After Khashoggi, back to the Israel-Palestine dispute

Monday October 29 2018

Saudi journalist Jamal Khashoggi’s murder has monopolised the international news space for the past week, so much so that we almost forgot about the Palestine-United States legal war.

The raging debate on Palestine has perhaps found its most articulate expression on the website of the European Journal of International Law.

Three weeks ago, Marko Milanovic demonstrated the futility of Palestine’s case before the International Court of Justice. His argument was based on three limbs: statehood, Israel’s exclusion and the Vienna Convention.

A few days later, Alina Miron posted a reply to Marko’s article. She disagreed with his views. Alina’s robust commentary section has led to greater in-depth legal reasoning of the three main issues advocated by the two.


The first, and perhaps the most important issue, is the question on Palestine's statehood. As I said in my previous piece, the court cannot possibly make a determination on the merits in this case without answering this question either directly or indirectly. In my opinion, this is the hope and wish of Palestine’s agenda.


Both sides of the debate agree that one of the most apparent preliminary objections by the US is Palestine’s standing before the International Court of Justice (ICJ). The United States does not recognise Palestine’s statehood. Considering that only states have standing before the ICJ, the question will most probably loom large.

Marko’s analysis did not delve into it, but Alina’s did. She makes the assertion that seeing as recognition is no longer constitutive, therefore the court could easily defer to the general recognition of Palestine as a state especially through its admission as a non-member observer-state by Resolution 67/19 of 4 Dec. 2012.

This point is strengthened, in Alina’s opinion, by the fact that Palestine has acceded to various treaties, including the Vienna Convention on Diplomatic Relations.


The second question concerns the exclusion of Israel from the proceedings. Marko argues that the Monetary Gold principle will come into play, and the court will avoid making a pronouncement that affects the rights of Israel.

Tobias Thienel explains in the German Yearbook of International Law that the principle ''prevents the International Court of Justice from deciding a case between two parties where the legal interests of a third State take centre stage.'' This case derived its name and authority from the 1954 Monetary Gold case.

Some may find that Israel is an interested party and hence capable of invoking a legitimate ''legal interest''. Certainly, the matter involves the location of the US embassy in Israel. If the judges of the ICJ are convinced that the matter cannot be resolved without affecting Israel’s rights, then they will have to strike it out.

Alina Miron, on the other hand, finds that the court has displayed a more nuanced approach to the Monetary Gold principle. She quotes the East Timor case where the court found that it is not necessarily prevented from adjudicating where its judgement may affect the legal interests of a State which is not party to the case (the third-party state), but it is only prevented where the rights and obligations of a third-party state form the subject matter of such a judgement.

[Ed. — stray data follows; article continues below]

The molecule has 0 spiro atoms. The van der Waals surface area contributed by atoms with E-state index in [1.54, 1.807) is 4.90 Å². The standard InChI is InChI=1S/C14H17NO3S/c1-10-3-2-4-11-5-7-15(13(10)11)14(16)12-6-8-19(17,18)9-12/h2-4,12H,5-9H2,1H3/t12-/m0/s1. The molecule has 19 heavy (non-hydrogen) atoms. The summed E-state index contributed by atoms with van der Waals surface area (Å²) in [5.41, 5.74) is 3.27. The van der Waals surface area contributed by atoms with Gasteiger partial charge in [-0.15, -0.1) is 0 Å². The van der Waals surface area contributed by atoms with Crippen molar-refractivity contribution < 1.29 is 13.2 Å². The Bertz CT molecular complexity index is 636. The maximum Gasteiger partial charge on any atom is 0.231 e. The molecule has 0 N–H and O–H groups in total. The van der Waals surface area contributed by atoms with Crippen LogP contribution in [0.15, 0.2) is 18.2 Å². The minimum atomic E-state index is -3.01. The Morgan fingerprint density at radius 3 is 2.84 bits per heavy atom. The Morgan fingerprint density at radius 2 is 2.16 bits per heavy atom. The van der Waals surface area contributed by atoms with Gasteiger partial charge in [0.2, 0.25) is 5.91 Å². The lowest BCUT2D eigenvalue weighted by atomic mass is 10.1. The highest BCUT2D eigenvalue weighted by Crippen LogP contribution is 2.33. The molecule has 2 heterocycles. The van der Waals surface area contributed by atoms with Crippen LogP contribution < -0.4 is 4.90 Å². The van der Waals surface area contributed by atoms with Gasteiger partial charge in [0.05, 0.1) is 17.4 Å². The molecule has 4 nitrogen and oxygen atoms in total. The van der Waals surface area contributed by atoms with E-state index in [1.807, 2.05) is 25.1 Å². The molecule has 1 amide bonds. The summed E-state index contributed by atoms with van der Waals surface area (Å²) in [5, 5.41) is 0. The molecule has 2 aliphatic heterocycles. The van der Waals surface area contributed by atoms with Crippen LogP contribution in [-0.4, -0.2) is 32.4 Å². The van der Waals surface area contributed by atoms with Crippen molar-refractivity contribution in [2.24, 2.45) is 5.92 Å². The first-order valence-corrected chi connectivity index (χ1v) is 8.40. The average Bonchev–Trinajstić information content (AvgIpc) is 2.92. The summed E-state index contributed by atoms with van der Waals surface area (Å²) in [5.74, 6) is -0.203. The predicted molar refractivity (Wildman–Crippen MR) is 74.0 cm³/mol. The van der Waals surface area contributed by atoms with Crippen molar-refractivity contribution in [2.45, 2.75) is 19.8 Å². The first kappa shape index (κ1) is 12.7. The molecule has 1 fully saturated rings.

Palestine’s legal questions do not necessitate a determination of Israel’s territory and neither are they asking the court to pronounce itself on Israel’s breach of international law. The case, rather, puts forward the question of Jerusalem’s special status (corpus separatum), established as such under Resolution 181 (II) of 29 Nov 1947. This resolution operated to suspend the ownership of Jerusalem until a consensus is reached by both Israel and Palestine. The court itself gave a nod to this prevailing international regime in the Palestinian Wall case.


The third question deals with the application of the Vienna Convention. It is founded on the "special status" of Jerusalem. Palestine asks the court whether the transfer of the US embassy to Jerusalem could be property said to be in the "receiving state" — Israel. The action of the US, Alina argues, can be decided upon without pronouncing on the rights and obligations of Israel.

Whatever happens, this case will be remembered as the case that dealt with the core Palestinian question: the judicial recognition or rejection of its statehood. This may be important for Palestine, but it will not resolve the conflict.

For too long, the Middle East has been entangled in a brutally never-ending conflict whose only solution seemed to be violence. The fact that Palestine has approached the court has switched the language. It has acted like a détente in the sour and complex Israeli-Arab relations.

Benjamin Netanyahu is already speaking of two exciting scenarios. One refers to a possible two-state solution, where Palestine will have its own autonomy, though "not the ability to harm us". The second entices the Arab world closer to Israel through technology.

For Netanyahu, technology transfer will ease rivalry and tensions. We sincerely hope so; this is a positive step.

Meanwhile, the world eagerly waits for the court’s decision.

Dr Franceschi is the dean of Strathmore Law School. [email protected]; Twitter: @lgfranceschi